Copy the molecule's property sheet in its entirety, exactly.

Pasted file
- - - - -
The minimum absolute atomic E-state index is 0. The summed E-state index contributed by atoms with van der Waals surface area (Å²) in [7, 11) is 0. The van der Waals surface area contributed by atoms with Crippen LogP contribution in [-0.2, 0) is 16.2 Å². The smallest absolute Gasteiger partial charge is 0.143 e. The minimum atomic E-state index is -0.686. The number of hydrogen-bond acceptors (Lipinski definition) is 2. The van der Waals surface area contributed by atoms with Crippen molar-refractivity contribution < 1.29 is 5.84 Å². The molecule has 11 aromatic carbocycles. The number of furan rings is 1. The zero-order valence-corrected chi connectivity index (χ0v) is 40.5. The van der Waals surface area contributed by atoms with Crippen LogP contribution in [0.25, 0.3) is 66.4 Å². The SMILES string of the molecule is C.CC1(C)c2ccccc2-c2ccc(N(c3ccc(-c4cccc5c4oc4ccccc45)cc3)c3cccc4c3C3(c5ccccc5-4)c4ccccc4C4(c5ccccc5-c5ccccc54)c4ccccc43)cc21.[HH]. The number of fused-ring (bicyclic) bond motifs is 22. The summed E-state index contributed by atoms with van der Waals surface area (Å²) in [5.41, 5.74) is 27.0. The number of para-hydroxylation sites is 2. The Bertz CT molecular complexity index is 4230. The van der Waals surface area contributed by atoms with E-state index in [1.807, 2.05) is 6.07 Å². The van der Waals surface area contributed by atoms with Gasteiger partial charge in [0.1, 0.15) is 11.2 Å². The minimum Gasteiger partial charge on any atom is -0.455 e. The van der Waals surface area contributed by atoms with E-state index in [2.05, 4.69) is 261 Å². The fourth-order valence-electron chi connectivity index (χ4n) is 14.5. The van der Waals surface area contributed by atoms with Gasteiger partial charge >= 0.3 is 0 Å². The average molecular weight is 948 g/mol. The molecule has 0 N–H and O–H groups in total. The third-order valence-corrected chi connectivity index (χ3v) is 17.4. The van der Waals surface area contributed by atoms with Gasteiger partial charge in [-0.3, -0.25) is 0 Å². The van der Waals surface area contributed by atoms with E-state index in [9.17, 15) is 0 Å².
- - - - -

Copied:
The minimum absolute atomic E-state index is 0. The summed E-state index contributed by atoms with van der Waals surface area (Å²) in [7, 11) is 0. The van der Waals surface area contributed by atoms with Crippen LogP contribution in [-0.2, 0) is 16.2 Å². The smallest absolute Gasteiger partial charge is 0.143 e. The minimum atomic E-state index is -0.686. The number of hydrogen-bond acceptors (Lipinski definition) is 2. The van der Waals surface area contributed by atoms with Crippen molar-refractivity contribution < 1.29 is 5.84 Å². The molecule has 11 aromatic carbocycles. The number of furan rings is 1. The zero-order valence-corrected chi connectivity index (χ0v) is 40.5. The van der Waals surface area contributed by atoms with Crippen LogP contribution in [0.25, 0.3) is 66.4 Å². The SMILES string of the molecule is C.CC1(C)c2ccccc2-c2ccc(N(c3ccc(-c4cccc5c4oc4ccccc45)cc3)c3cccc4c3C3(c5ccccc5-4)c4ccccc4C4(c5ccccc5-c5ccccc54)c4ccccc43)cc21.[HH]. The number of fused-ring (bicyclic) bond motifs is 22. The summed E-state index contributed by atoms with van der Waals surface area (Å²) in [5.41, 5.74) is 27.0. The number of para-hydroxylation sites is 2. The Bertz CT molecular complexity index is 4230. The van der Waals surface area contributed by atoms with E-state index in [1.807, 2.05) is 6.07 Å². The van der Waals surface area contributed by atoms with Gasteiger partial charge in [0.1, 0.15) is 11.2 Å². The minimum Gasteiger partial charge on any atom is -0.455 e. The van der Waals surface area contributed by atoms with E-state index in [2.05, 4.69) is 261 Å². The fourth-order valence-electron chi connectivity index (χ4n) is 14.5. The van der Waals surface area contributed by atoms with Gasteiger partial charge >= 0.3 is 0 Å². The average molecular weight is 948 g/mol. The molecule has 0 N–H and O–H groups in total. The third-order valence-corrected chi connectivity index (χ3v) is 17.4. The van der Waals surface area contributed by atoms with Gasteiger partial charge in [-0.3, -0.25) is 0 Å². The van der Waals surface area contributed by atoms with E-state index in [9.17, 15) is 0 Å².